How to Stuff Yourself at Bolivian Food Stalls Without Getting Sick

How to Stuff Yourself at Bolivian Food Stalls Without Getting Sick

Crecencia “Cristina” Zurita has been making chola sandwiches for 57 years.

SourceCatherine Elton

Why you should care

This list of vetted vendors lets you stuff your face without fear. 

There’s a booming food scene in La Paz with new, upscale restaurants opening all the time. But the soul of Bolivian food remains on the street. Spend any time in the city, and you’ll see locals queuing at market stalls, food carts and stands at all hours. With their long lines and mouthwatering aromas — not to mention the dirt-cheap prices — there’s little room to wonder why Bolivia is the only country in Latin America where McDonald’s flopped, packed up and left.

Street food is a constant temptation for foreign tourists, but many cut a wide berth for fear of getting sick. There is a way to get a taste of authentic Bolivia without your trip turning into a series of trips to the bathroom. The organization Suma Phayata Street Food features five — and soon to be more — street food vendors who offer up a clean and safe crawl of La Paz food stalls.

It was actually Claus Meyer, the world-famous Danish chef and entrepreneur, who came up with the idea for Suma Phayata (“well cooked” in Aymara). He started making frequent trips to La Paz when he opened his acclaimed restaurant, Gustu, there a few years ago. However, in his quest to “try everything in sight … he was always getting sick,” explains Sumaya Prado, head of public relations for Gustu.

Cristina

Crecencia “Cristina” Zurita warns visitors to look for the plaque.

Source Catherine Elton

Meyer had already established a nonprofit organization called Melting Pot that runs a program training underprivileged Bolivians to work in the restaurant industry. At his suggestion, it launched the Suma Phayata initiative in 2012 in an attempt to create safe eating options for tourists and to ensure that even in the face of increasingly sophisticated food offerings, Bolivia’s traditional street food not only survives but thrives.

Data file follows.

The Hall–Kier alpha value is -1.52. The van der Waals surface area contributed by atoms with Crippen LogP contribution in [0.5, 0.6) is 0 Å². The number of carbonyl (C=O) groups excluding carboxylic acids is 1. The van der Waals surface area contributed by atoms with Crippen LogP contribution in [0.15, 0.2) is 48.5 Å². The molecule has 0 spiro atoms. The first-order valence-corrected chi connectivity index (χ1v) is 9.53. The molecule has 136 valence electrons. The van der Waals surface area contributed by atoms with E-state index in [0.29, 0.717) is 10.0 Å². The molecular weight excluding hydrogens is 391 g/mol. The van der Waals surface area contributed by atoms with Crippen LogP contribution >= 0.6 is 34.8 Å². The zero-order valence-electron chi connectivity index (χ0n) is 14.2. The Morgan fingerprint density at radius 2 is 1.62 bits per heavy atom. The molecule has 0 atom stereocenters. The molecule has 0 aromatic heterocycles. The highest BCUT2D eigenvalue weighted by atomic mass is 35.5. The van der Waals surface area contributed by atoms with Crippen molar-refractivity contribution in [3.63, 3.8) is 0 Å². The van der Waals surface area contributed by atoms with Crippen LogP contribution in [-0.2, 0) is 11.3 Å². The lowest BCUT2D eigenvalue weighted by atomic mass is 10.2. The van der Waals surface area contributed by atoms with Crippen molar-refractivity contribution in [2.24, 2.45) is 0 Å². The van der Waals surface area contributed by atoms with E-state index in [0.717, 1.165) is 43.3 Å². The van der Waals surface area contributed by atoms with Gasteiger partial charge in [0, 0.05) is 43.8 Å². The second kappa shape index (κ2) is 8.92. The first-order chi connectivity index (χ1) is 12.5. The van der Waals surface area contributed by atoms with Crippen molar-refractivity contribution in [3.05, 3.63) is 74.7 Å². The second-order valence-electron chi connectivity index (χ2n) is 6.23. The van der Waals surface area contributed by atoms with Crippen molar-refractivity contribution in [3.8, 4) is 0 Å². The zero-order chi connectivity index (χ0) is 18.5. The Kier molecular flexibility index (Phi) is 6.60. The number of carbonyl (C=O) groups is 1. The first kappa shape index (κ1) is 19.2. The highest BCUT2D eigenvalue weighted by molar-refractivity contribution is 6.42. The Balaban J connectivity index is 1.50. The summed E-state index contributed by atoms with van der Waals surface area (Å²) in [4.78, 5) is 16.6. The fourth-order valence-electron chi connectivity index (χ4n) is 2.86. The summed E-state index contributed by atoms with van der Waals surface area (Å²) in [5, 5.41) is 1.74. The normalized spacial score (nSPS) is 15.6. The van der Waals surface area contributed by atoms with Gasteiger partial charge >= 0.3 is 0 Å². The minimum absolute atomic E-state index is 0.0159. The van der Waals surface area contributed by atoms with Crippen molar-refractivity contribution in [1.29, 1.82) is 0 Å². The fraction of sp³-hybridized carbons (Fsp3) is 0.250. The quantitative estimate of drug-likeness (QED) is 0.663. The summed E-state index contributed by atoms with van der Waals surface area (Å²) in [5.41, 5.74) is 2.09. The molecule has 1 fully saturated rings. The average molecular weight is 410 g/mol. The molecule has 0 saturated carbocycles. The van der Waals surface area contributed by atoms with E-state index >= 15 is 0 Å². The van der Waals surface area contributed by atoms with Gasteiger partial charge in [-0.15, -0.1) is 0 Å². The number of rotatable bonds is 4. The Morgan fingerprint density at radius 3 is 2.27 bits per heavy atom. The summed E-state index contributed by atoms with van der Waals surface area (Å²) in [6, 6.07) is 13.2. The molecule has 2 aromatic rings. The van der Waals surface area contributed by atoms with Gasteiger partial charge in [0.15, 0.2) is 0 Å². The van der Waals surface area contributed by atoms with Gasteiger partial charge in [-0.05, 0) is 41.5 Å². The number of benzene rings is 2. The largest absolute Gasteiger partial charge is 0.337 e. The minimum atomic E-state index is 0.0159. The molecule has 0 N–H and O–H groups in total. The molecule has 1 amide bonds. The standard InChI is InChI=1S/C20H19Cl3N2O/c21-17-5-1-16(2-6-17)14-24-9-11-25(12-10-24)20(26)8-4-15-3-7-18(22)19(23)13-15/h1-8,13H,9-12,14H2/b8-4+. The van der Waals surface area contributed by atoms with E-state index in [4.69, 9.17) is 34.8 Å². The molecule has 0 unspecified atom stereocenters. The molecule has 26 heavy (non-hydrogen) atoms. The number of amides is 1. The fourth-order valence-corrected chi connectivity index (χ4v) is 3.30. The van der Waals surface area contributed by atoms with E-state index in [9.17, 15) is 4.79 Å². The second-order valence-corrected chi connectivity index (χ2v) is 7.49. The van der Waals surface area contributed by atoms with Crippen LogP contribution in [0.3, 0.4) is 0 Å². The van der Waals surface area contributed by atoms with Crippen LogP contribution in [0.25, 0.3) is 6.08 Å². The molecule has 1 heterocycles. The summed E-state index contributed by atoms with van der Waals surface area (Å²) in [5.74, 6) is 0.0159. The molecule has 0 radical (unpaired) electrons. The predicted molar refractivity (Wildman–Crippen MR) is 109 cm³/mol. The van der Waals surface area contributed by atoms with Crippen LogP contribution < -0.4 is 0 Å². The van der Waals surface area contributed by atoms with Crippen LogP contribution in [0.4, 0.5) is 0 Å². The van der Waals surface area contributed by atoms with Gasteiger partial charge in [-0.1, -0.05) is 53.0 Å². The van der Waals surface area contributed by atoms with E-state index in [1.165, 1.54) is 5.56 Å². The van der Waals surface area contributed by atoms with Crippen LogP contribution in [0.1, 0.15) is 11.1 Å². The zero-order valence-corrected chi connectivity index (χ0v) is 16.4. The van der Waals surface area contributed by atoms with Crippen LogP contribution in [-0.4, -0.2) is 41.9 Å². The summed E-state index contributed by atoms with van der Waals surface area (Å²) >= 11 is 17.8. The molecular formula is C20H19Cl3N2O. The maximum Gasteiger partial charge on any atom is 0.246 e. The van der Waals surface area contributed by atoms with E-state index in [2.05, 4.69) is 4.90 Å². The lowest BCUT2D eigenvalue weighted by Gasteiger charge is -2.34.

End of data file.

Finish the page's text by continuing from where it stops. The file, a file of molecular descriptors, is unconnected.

The project vets vendors for their cultural relevance and food quality, plus trains them in hygiene, safe handling techniques and customer service (not all foreigners get the whole gruff-market-lady thing). “Usually tourists are afraid to eat on the street,” says Sofia Condori, a member of Suma Phayata who sells tucumanas, or fried empanadas. “At my stand, there is nothing to be afraid of.”

The project, which provides vendors with plaques to identify them, has also resulted in tons of exposure. “I have been on television,” says Crecencia “Cristina” Zurita, who’s been making traditional chola sandwiches, made with pork leg, for 57 years, adding that she is so sought after that other nearby vendors “try to pass themselves off as me, but I’m the one with the plaque.”

Condori

Sofia Condori, a member of Suma Phayata, sells tucumanas, or fried empanadas.

Source Catherine Elton

The project has identified 50 more potential vendors to train but is struggling to raise the needed funds.

Tourists can get a map of where to find the vendors, which are spread out across the city, at Gustu and many area hotels and restaurants.

A note to those who think offal is awful: The heart is a muscle, so it has the consistency (and taste) of a firm steak.

Start the day with Condori’s tucumanas in the Zona Sur neighborhood. For about $1.50 a piece, you can choose from fillings of mixed shellfish, shrimp and cheese, chicken, beef or ham and cheese, and a variety of sauces including hot and avocado. At many stands, tucumanas are premade — it’s anybody’s guess how — and warmed under heat lamps. Condori makes them to order. The result: a perfect balance of crust and chewiness, with a piping hot, juicy filling.

Not far off is the well-known spot in La Florida neighborhood where more than a dozen stalls sell chola sandwiches — but only Zurita has the seal of approval. When the sun sets in La Paz and the temperature drops, head over to Calle Tumusla, where Miriam Iturralde makes ranga, a spicy beef tripe soup she’s been hawking for some 40 years. For a late-night snack on the way home from the bar, hit up Julia Rita Cori in Las Velas. Cori sells succulent anticuchos, or beef heart skewers, until sunrise. (A note to those who think offal is awful: The heart is a muscle, so it has the consistency, and taste, of a firm steak.) And Elvira Goitia is constantly selling choripan (sausage sandwiches) — handmade with lamb, beef and llama meat and a top-secret spice blend — at Mercado Lanza in the heart of downtown La Paz.

Elvira

Elvira Goitia sells choripan at Mercado Lanza in downtown La Paz.

Source Catherine Elton

Just as satisfying as eating the delicious food from any of these stands? Seeing the relationship that locals have with these vendors and the food itself. As Yuri Botello and his adult son settle up their bill with Doña Elvira, they thank her effusively while patting their full bellies. Botello tells me he and his son have been coming here together for 25 years, adding, “If you come to La Paz and haven’t eaten at Doña Elvira’s, you don’t know this city.”

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